SmartLockr - Jun 2, 2020

5 examples of how easily data leaks can occur

5 examples of how easily data leaks can occur

Now that we have entered the third year of the GDPR, it is becoming more clear how effective our information security really is. Since the introduction of the privacy law, 273 fines have been given with a total amount of €153.525.487.

We could state that we know how to prevent these fines by taking care of factors that cause data leaks. Yet mistakes are often still made and this comes down to one thing: perception of the causes of a data leak. Organizations often think they have applied enough security or that something is not applicable to them. But a data leak can occur anywhere, anytime.

Find out how to prevent data leaks with SmartLockr.

 

Examples of how easily data leaks can occur


Here are 5 examples that could also happen to your organization if you don’t take the right measures:

 

  • Sending information to the wrong recipient

    It remains the biggest cause of data leaks: sending sensitive data to the wrong person. It happened to the Dutch municipality Assen, when an employee had sent a file containing 530 persons' personal data to the wrong email address. And is a major problem, because with standard e-mail you as a sender don’t receive a notification or a warning if sensitive data is processed.

    If the user had known that the wrong email address had been entered before sending, this error could have been avoided. A check on receivers is therefore a functionality that can limit this risk of human error.

 

  • Email addresses of al recipients in CC

    Whoever puts all addresses in the cc, makes all recipients in that group public. This happened recently to another Dutch municipality: an email was sent with all 123 recipients in the cc. While some aren’t aware that an email address is sensitive data too, it is. In this case, the email addresses should have been kept private from everyone. This also went wrong earlier, when the Dutch Data Protection Authority accidentally used the cc button, instead of the bcc.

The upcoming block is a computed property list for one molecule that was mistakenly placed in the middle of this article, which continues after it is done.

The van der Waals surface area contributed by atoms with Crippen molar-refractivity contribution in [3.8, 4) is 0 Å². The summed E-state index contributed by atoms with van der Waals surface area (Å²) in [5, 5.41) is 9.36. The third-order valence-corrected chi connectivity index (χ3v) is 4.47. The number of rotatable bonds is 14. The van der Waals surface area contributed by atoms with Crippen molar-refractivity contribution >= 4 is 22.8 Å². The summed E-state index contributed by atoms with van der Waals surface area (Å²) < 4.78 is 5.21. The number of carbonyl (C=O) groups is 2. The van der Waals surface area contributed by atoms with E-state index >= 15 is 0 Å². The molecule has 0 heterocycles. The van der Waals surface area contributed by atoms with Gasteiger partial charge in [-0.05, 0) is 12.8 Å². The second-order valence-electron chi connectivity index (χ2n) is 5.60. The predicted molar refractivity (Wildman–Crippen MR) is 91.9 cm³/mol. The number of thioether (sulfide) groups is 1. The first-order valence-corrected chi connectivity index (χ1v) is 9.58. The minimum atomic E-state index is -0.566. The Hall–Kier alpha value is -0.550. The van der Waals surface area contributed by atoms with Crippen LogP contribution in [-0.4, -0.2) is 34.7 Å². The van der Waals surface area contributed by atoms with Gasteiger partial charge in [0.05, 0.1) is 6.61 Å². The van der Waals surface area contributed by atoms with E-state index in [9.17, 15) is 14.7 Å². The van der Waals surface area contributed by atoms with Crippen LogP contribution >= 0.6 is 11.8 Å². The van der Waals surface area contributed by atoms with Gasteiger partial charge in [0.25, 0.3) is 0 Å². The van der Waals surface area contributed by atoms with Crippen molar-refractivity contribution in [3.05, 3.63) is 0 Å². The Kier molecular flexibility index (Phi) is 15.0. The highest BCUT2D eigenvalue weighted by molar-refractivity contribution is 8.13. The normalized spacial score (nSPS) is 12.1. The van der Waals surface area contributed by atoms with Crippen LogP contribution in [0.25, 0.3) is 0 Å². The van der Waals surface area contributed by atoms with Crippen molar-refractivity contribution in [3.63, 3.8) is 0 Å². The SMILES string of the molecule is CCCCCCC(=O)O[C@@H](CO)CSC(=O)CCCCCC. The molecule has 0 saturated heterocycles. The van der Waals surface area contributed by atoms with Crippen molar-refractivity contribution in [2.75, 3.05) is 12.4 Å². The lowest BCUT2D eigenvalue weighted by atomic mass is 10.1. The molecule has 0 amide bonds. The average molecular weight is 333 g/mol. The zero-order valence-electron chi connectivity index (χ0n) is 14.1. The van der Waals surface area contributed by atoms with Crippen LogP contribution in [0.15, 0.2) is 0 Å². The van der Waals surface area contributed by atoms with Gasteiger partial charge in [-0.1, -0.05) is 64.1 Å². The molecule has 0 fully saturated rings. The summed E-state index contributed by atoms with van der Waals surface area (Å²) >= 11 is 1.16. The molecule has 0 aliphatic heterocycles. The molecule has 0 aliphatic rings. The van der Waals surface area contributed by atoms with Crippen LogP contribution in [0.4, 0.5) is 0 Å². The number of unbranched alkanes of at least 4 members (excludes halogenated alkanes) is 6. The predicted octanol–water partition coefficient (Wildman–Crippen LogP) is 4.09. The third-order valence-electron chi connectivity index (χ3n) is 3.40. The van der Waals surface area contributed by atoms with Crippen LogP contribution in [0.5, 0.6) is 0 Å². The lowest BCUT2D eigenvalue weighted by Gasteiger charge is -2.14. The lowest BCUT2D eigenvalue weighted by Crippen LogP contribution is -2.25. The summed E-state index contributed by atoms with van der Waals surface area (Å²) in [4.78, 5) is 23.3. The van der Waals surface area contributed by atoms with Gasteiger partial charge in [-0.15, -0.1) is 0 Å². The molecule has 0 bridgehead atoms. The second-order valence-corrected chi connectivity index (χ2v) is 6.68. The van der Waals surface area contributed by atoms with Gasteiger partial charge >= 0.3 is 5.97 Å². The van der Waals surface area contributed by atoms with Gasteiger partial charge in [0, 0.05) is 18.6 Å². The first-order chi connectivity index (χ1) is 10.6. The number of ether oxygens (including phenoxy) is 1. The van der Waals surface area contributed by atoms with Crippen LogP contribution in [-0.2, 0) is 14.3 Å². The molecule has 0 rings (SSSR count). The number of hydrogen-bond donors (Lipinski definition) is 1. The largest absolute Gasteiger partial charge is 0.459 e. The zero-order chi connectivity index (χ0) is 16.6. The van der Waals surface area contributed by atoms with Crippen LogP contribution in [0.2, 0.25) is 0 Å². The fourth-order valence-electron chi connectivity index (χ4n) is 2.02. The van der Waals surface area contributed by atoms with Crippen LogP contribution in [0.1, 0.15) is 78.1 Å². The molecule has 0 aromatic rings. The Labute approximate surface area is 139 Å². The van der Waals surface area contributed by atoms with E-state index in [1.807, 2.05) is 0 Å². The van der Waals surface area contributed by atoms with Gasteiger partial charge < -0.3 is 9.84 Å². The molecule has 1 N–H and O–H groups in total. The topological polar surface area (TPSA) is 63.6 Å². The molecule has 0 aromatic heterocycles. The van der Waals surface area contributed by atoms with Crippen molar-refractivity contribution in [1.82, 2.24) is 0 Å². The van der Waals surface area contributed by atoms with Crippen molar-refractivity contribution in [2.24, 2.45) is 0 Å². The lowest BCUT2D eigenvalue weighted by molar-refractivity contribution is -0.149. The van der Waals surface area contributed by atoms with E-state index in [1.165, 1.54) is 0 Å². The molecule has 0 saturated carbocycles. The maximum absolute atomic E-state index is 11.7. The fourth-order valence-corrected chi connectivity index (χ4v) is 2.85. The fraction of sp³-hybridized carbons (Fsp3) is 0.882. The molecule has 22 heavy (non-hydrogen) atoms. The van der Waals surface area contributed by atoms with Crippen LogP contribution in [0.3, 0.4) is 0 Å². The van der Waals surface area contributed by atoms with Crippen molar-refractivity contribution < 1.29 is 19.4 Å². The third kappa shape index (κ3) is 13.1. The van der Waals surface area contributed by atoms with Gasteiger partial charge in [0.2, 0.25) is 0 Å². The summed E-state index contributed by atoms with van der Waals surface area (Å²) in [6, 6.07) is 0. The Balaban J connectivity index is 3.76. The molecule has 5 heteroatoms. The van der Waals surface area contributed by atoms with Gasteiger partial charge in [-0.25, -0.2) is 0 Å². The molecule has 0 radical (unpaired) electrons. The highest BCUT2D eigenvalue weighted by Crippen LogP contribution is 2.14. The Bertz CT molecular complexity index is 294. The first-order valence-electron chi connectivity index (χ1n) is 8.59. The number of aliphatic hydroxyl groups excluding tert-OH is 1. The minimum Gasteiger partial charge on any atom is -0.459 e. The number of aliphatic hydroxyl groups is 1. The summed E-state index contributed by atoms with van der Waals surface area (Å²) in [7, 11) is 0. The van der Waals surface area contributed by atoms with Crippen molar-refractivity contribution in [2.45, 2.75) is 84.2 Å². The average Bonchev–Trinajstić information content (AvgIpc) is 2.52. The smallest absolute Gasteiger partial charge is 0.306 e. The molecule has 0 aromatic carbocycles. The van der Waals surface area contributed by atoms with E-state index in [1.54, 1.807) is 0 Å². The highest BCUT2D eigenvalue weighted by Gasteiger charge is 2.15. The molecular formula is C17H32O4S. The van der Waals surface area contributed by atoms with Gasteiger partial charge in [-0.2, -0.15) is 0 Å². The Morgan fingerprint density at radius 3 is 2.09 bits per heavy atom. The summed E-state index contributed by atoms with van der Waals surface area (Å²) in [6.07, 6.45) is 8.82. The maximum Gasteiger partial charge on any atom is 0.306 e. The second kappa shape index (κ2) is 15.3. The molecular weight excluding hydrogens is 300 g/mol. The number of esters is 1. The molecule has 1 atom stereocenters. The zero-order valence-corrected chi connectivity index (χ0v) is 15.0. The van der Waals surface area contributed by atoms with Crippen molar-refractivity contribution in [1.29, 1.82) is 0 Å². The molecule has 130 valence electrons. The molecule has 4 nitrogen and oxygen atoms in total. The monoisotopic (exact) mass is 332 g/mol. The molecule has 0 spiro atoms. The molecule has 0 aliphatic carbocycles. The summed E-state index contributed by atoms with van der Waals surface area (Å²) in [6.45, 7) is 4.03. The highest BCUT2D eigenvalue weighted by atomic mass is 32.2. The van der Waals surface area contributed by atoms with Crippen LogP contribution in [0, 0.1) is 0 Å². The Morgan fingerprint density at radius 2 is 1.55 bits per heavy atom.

A check on recipients can prevent data from being shared with everyone in the recipient group. But even better: a check on recipients in the to, cc, or bcc field could help the sender to be aware what will be exposed when an email is sent.


  • Unsafe servers

    It is not only important to send data securely, it should also be stored securely. Recently, copies of ID documents of 800 people were accessible by third parties, because they were stored on an unsecured publicly accessible server. And it is precisely this type of information that is interesting for cyber criminals: identity fraud is popular, which leaves high financial consequences for the victims.

    By using secure servers you can prevent data from being viewed just like that. It is important that these servers are not only secured themselves, but that they also store the data encrypted.

 

  • Weak passwords

    What gives access to secure data? The credentials needed to get through security. Creating a strong password, which is difficult for hackers to guess, ensures that access can’t simply be obtained. In 2014, such an example hit Ebay: hackers gained access to databases full of sensitive data via credentials of 3 employees.

    We make it difficult for malicious parties by creating strong passwords. But that's not all: changing that password regularly is even more effective. Therefore, make it a habit to renew your passwords every now and then

 

  • Lack of the right encryption

    Zoom, a video call application, has been under attack recently as well. In addition to problems with easy-to-retrieve passwords and adding users from the same domain, there were also problems with the encryption. That is exactly important when data is exchanged. The lack of proper encryption ensures that there is direct access to the data when intercepted.

    Encryption is one thing, but applying it properly is equally important. Zero-knowledge end-to-end encryption is a way to ensure that data remains protected. This applies to malicious parties as well as data processors.

 

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Written by SmartLockr